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I have an asynchronous read method...

private void read(IAsyncResult ar) {
        //Get the Server State Object
        ServerState state = (ServerState)ar.AsyncState;

        //read from the socket
        int readCount = state.socket.EndReceive(ar);

        //check if reading is done, move on if so, trigger another read if not
        if (readCount > 0) {
            //purge the buffer and start another read
            state.purgeBuffer();
            state.socket.BeginReceive(state.buffer, 0, ServerState.bufferSize, 0, new AsyncCallback(read), state);
        }
        else {
            //all bytes have been read, dispatch the message
            dispatch(state);
        }
    }

The problem that I am having is that read is only 0 if the connection is closed. How do I say, this is the end of that message and pass the data on to the dispatcher, while leaving the socket open to accept new messages.

Thank you!

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2 Answers 2

up vote 4 down vote accepted

You should not rely on what is in the TCP buffer. You must process the incoming bytes as a stream somewhere. You can't really know whether its complete. Only one layer above can know when the message completed.

Example: If you read HTTP responses the HTTP header will contain the byte count which is in the HTTP body. So you know how much to read.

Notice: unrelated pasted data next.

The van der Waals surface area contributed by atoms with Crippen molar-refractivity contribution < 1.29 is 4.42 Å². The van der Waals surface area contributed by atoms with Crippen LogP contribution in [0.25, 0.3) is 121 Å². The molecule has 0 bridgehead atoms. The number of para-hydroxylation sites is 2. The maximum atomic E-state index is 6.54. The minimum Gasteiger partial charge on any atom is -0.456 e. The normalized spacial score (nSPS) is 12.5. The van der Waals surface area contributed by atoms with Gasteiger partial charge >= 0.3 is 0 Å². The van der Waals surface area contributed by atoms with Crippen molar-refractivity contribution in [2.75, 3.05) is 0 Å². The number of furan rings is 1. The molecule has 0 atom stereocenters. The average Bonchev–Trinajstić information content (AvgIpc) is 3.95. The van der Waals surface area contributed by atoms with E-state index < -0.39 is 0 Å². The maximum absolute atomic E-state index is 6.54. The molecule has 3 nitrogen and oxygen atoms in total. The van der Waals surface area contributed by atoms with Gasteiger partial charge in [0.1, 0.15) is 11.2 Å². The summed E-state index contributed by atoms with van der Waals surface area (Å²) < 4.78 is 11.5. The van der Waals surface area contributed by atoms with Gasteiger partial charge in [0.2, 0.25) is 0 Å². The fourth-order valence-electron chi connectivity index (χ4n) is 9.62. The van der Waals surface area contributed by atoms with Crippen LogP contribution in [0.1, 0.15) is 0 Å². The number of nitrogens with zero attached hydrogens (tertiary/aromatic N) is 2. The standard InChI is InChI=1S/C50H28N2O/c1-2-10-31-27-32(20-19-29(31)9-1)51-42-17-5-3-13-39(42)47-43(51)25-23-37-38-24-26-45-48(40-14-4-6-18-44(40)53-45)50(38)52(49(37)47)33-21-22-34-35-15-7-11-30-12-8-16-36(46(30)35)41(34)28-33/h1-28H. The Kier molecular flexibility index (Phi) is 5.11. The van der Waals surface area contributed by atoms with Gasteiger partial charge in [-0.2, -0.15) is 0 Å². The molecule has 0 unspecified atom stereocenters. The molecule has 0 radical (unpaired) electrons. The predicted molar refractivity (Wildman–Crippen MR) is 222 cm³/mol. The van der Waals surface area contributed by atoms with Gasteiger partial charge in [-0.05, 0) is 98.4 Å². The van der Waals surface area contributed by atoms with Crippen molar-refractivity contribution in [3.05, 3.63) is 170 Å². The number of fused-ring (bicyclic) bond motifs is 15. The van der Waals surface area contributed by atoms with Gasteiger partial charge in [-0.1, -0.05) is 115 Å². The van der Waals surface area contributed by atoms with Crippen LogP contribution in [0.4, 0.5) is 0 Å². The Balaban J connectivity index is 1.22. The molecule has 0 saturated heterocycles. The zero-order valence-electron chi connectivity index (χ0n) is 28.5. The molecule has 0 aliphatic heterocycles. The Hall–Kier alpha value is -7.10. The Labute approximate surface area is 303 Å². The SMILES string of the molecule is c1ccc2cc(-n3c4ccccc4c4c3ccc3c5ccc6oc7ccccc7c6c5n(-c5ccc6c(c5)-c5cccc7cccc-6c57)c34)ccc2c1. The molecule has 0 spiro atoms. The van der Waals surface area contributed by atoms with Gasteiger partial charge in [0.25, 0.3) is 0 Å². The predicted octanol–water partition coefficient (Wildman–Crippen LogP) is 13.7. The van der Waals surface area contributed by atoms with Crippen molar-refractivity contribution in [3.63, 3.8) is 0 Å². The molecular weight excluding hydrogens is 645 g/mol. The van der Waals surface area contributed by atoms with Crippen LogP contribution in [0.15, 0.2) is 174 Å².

You only know how much to read if the data follows a certain protocol and you interprete it. Imagine you receive a file over the socket. The first thing you would receive is the file size. Without that you would never know how much to read.

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So I need to send a message length at the begging of the message to tell when the message is complete? –  Dabloons Feb 21 '12 at 18:36
    
Exactly that. Without that you have a neverending stream of data like the audio streams in internet radio streams. –  BlueM Feb 21 '12 at 18:40

You should make your messages fit a particular format so that you can distinguish when they start and when end. Even if it is a stream of data it should be sent in packets.

One option is to send length of message first and then you know how much data to expect. But problem with that is if you loose sync you can never recover and you will never know what is message length and what is its content. It is good to use some special marking sequence to know when message begins. It is is not 100% error proof (sequence might appear in data) but certainly helps and allows to recover from sync loose. This is particularly important when reading from a binary stream like socket.

Even ancient RS232 serial protocol had its frame and stop bit to know when you got all the data.

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